News from New York Real Estate
Manhattan Real Estate Market Seems to Stabilize, With Prices Up and Sales Volume Down
After two years of unpredictable sales trends, the Manhattan real estate market seems to have settled into a more typical and seasonal pattern, with prices rising slightly and sales volume dipping in the recent summer months, third-quarter market reports to be released on Friday indicate.
Prices increased for the fifth straight quarter, with the average sales price hovering around $1.43 million and the median price around $910,000, according to data provided by the city’s four largest brokerage firms. But prices are still well below the market’s height a couple of years ago, when the average was higher than $1.7 million and the median was close to $1 million.
“We have hit bottom, and we’re probably improving ahead of schedule,” said Diane M. Ramirez, the president of Halstead Property. “But that just means we’re into a more normal market. We’ve moved out of critical care, and we’re stabilized now.”
After six unusually busy months at the beginning of the year, caused in part by pent-up demand from 2009 and by the federal home-buyer tax credit, the Corcoran Group’s report indicated that sales volume dropped 19 percent from the second quarter to about 3,000 deals. “I think it’s a sign that the wild ride is over and real estate is back to its basics,” said Pamela Liebman, the chief executive of the Corcoran Group.
Sales numbers for Prudential Douglas Elliman showed similar trends, with the average price of its sales up 3.8 percent from the second quarter to $1.48 million and the median price up 1.7 percent to $914,000. But Jonathan J. Miller, the president of the appraisal firm Miller Samuel and the author of Prudential Douglas Elliman’s report, cautioned against reading too much into the increase. “The average is up,” he said, “but prices did not really rise, because it’s all about the mix of apartments that actually sold.”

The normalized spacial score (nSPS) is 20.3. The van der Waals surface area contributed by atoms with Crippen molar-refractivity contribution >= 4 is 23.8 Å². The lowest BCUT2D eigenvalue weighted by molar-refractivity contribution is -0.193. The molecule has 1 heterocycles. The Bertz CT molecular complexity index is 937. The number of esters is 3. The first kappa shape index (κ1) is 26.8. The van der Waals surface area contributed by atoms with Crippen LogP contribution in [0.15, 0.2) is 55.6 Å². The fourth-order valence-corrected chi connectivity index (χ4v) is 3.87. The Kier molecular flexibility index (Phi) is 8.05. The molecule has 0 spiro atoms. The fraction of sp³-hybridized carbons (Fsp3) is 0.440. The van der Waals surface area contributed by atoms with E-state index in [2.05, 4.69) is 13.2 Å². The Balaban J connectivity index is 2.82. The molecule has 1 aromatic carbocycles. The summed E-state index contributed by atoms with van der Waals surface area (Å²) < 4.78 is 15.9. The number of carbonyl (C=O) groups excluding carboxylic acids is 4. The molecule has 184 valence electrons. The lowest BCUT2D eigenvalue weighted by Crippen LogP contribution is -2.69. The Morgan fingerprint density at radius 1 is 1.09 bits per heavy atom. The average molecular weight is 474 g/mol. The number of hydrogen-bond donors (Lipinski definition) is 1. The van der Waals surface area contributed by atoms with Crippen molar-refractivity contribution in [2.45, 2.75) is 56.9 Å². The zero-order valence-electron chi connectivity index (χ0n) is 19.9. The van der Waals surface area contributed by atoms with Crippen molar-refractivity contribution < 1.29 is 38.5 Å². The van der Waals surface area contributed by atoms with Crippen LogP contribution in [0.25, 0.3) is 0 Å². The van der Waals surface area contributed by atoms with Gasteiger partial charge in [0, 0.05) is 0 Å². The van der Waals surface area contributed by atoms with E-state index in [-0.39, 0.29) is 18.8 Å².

Mr. Miller’s numbers studios and one-bedroom apartments priced below $1 million dominated the market a year ago, but this year many more people were buying two-bedroom apartments with prices much closer to $1.25 million. “The only reason the average and median prices are up,” he said, “is because the two-bedroom market is returning from being depressed to a more consistent, normal level.”
Dottie Herman, the chief executive of Prudential Douglas Elliman, said that in early 2009, when very little was being sold, nearly 70 percent of her company’s deals were under $1 million. “The market came back from the bottom up,” Ms. Herman said. “Now the bigger units are selling again, and the market is basically flat, but it’s healthy.”
Hall F. Willkie, the president of Brown Harris Stevens, said the high end of the market “was really the hardest hit, and now we’re finally seeing an increase there.”
“With the steady growth we’ve seen,” Mr. Willkie added, “I think we can be optimistic looking ahead.”
The same trend was seen at Corcoran, where brokers have closed more deals over $5 million so far in 2010 than in the first nine months of 2007, at the height of the market, Ms. Liebman said. “After Lehman Brothers collapsed, it wasn’t very chic or acceptable to go out and spend big bucks, but now that seems to be O.K. again,” she said.
But Mr. Miller said that with unemployment still high and with the credit market still tight, “the best-case scenario for the market in general is we continue to move sideways, and we’re more likely going to see a little more erosion in prices before we really rebound.”
Data released by the real estate Web site Streeteasy.com showed that the level of sales activity had already started to slow. Streeteasy counted 1,832 listings that went into contract in the third quarter, a 37 percent drop from the previous quarter and 30 percent lower than the same time last year.
By Vivian Toy
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